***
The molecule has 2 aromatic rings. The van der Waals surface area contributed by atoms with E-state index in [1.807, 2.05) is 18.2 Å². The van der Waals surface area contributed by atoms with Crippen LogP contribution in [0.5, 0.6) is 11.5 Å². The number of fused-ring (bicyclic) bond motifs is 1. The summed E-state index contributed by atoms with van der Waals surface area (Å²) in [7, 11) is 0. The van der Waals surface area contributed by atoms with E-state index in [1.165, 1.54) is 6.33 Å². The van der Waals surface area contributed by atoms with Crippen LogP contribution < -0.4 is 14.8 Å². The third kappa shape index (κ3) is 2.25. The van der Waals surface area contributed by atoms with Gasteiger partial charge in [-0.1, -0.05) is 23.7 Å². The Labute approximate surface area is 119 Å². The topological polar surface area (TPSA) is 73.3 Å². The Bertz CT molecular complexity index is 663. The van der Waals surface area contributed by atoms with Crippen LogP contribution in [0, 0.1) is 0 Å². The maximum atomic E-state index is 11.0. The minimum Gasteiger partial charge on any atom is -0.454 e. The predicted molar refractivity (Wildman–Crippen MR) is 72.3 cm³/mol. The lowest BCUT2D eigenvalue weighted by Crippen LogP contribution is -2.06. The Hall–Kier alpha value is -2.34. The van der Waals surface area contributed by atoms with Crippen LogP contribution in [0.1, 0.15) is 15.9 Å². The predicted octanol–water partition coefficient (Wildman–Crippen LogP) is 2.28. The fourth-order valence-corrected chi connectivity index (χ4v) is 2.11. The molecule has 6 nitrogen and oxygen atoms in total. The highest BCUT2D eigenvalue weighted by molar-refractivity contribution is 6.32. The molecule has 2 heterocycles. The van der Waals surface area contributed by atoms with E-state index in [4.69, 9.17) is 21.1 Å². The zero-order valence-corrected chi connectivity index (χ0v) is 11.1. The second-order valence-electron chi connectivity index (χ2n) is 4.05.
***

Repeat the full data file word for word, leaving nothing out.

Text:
The molecule has 2 aromatic rings. The van der Waals surface area contributed by atoms with E-state index in [1.807, 2.05) is 18.2 Å². The van der Waals surface area contributed by atoms with Crippen LogP contribution in [0.5, 0.6) is 11.5 Å². The number of fused-ring (bicyclic) bond motifs is 1. The summed E-state index contributed by atoms with van der Waals surface area (Å²) in [7, 11) is 0. The van der Waals surface area contributed by atoms with E-state index in [1.165, 1.54) is 6.33 Å². The van der Waals surface area contributed by atoms with Crippen LogP contribution < -0.4 is 14.8 Å². The third kappa shape index (κ3) is 2.25. The van der Waals surface area contributed by atoms with Gasteiger partial charge in [-0.1, -0.05) is 23.7 Å². The Labute approximate surface area is 119 Å². The topological polar surface area (TPSA) is 73.3 Å². The Bertz CT molecular complexity index is 663. The van der Waals surface area contributed by atoms with Crippen LogP contribution in [0, 0.1) is 0 Å². The maximum atomic E-state index is 11.0. The minimum Gasteiger partial charge on any atom is -0.454 e. The predicted molar refractivity (Wildman–Crippen MR) is 72.3 cm³/mol. The lowest BCUT2D eigenvalue weighted by Crippen LogP contribution is -2.06. The Hall–Kier alpha value is -2.34. The van der Waals surface area contributed by atoms with Crippen LogP contribution in [0.1, 0.15) is 15.9 Å². The predicted octanol–water partition coefficient (Wildman–Crippen LogP) is 2.28. The fourth-order valence-corrected chi connectivity index (χ4v) is 2.11. The molecule has 6 nitrogen and oxygen atoms in total. The highest BCUT2D eigenvalue weighted by molar-refractivity contribution is 6.32. The molecule has 2 heterocycles. The van der Waals surface area contributed by atoms with E-state index in [4.69, 9.17) is 21.1 Å². The zero-order valence-corrected chi connectivity index (χ0v) is 11.1. The second-order valence-electron chi connectivity index (χ2n) is 4.05.